WORKERS’ COMPENSATION LAW
By: Roman P. Mosqueda, Esq.
You are injured on the job. Are you covered by the new workers’ compensation statute (SB 899)?
An urgency statute, SB 899 was enacted to provide relief to the State of California from the effects of the current workers’ compensation crisis.
It became effective upon the date of enactment of April 19, 2004, regardless of the date of injury. It is unlike most bills in the past that only applied to the date of injury after enactment.
But no changes in the workers’ compensation system in SB 899 can constitute good cause to reopen or rescind, alter, or amend any award of the Workers’ Compensation Appeals Board (WCAB) that is already final.
Constitutional issues are created by the retroactive application of many provisions of SB 899. But because a workers’ compensation statute does not deal with life, liberty, or property, but with an administrative benefit-delivery system, it may surmount any constitutional challenge.
Aside from the effective date of April 19, 2004, Senate Bill No. 899 provides for effective dates according to particular issues:
1. Immediate medical treatment within one working day after an employee files a claim form, during the investigation of the claim, up to $10,000, or denial of the claim, whichever occurs first, under Section 5402 of the Labor Code: for claims filed on or after April 19, 2004;
2. Entire elimination of the treating physician’s or chiropractor’s presumption of correctness in Section 4062.9 of the Labor Code, regardless of the date of injury: for any dispute in existence on or after April 19, 2004, without affecting any prior WCAB decisions;
3. Liberal construction of the law in favor of extending benefits to injured workers in Section 3202 of the Labor Code: remains unchanged for all dates of injury on April 19, 2004;
4. Apportionment of permanent disability based on direct causation by the injury arising out of and occurring in the course of employment in Section 4663 of the Labor Code: effective on April 19, 2004;
5. Job displacement benefits, instead of vocational rehabilitation, in terms of educational-related retraining or skill-enhancement vouchers up to $10,000.00: apply to injuries after January 1, 2004;
6. Aggregate temporary disability benefits for a single injury of not more than 104 compensable weeks within a period of 2 years from beginning date of payment, except for certain injuries or conditions for which temporary disability may extend no more than 240 compensable weeks within a period of five years from the date of injury, such as acute and chronic hepatitis B or C, amputations, severe burns, HIV, certain eye injuries, pulmonary fibrosis and chronic lung disease: effective for dates of injury on or after April 19, 2004;
7. Changes in permanent disability (PD) benefits and use of American Medical Association (AMA) Guides To The Evaluation Of Permanent Impairment, Fifth Edition, to define permanent disability, in Section 4660 of the Labor Code: apply to claims for injuries occurring on or after the effective date of the revised permanent disability schedule to be adopted by the Administrative Director of the Division of Workers’ Compensation; changes include increased PD benefits for those with 70% to 99.75% disability, and decreased PD benefits for minor permanent disability;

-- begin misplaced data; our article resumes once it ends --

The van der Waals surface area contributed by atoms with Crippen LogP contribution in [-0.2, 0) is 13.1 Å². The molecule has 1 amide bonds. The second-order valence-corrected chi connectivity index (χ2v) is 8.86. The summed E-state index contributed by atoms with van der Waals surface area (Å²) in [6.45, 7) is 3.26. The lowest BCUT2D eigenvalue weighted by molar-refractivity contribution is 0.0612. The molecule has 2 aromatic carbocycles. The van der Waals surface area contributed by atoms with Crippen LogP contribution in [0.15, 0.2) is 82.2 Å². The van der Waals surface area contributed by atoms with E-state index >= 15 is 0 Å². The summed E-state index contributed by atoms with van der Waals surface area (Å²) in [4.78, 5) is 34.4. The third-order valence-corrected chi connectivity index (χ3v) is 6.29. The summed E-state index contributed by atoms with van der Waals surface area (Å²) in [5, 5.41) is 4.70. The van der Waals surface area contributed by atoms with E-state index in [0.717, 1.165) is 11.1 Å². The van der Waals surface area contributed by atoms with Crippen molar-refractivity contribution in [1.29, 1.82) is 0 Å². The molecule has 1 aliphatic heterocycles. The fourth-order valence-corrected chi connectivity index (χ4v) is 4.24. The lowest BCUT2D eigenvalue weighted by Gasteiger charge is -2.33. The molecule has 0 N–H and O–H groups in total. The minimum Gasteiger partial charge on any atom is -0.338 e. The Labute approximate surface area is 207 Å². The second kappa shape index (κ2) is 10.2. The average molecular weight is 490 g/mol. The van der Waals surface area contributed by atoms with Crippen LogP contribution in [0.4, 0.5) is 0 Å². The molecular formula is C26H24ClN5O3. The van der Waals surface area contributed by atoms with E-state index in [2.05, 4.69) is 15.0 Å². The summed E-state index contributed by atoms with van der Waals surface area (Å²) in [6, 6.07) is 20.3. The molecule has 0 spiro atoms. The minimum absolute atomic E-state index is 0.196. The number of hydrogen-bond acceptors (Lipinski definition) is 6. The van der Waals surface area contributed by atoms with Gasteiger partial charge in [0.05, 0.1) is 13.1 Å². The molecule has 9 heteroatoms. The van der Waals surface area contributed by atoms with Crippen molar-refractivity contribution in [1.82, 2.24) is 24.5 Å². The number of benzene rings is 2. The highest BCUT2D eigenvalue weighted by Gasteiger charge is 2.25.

8. Limitation of 24 physical therapy, 24 occupational therapy and 24 chiropractic visits per industrial injury in Section 4604.5(d)(1) of the Labor Code: applies to injuries occurring on or after January 1, 2004;
9. Increase in employer’s control of medical treatment by the establishment of a medical provider network in Section 4616 of the Labor Code; otherwise, after 30 days from the date the injury is reported, the employee may be treated by a physician of his/her own choice, or at a facility of his/her own choice within a reasonable geographic area: effective on January 1, 2005 for all dates of injury at that time;
10. Use of the updated American College of Occupational and Environmental Medicine Practice Guidelines (ACOEM), prior to adoption of guidelines by the Administrative Director on reasonably-required medical treatment to cure or relieve the injured worker from the effects of his/her injury, in Section 5307.27 of the Labor Code: use of ACOEM Guidelines beginning March 22, 2004;
11. Penalty amount for compensation unreasonably delayed or denied at 25 percent of the payment that was delayed or denied (not the entire specie of benefits) in the new Section 5814 of the Labor Code: effective on June 1, 2004, regardless of the date of injury;
12. Qualified Medical Evaluator (QME) selection process:
(a) for represented injured worker, when selection of an Agreed Medical Examiner (AME) cannot be reached, a panel of QME is requested, each party striking one of the names, and the remaining physician becoming the evaluator, in Section 4062.2 of the Labor Code: effective on or after January 1, 2005;
(b) For disputes involving injuries prior to January 1, 2005, the law under current Section 4062 of the Labor Code for represented employee applies; and
(c) for unrepresented employees, the employer cannot seek agreement from the employee for an AME, a request form must be submitted by the employee to the Administrative Director, or by the employer, if the employee does not submit the form within 10 days after the form had been furnished by the employer, and selection of a physician from a panel of QME, in Section 4062.1 of the Labor Code: effective on April 19, 2004.
The workers compensation system in California has been revised so many times that applicants’ attorneys like the Author have to continuously study and attend seminars on the current revisions. Many of the provisions of SB 899 are confusing even to attorneys and WCAB judges.
Author, Roman P. Mosqueda, has completed attending specialization classes in
workers’ compensation law.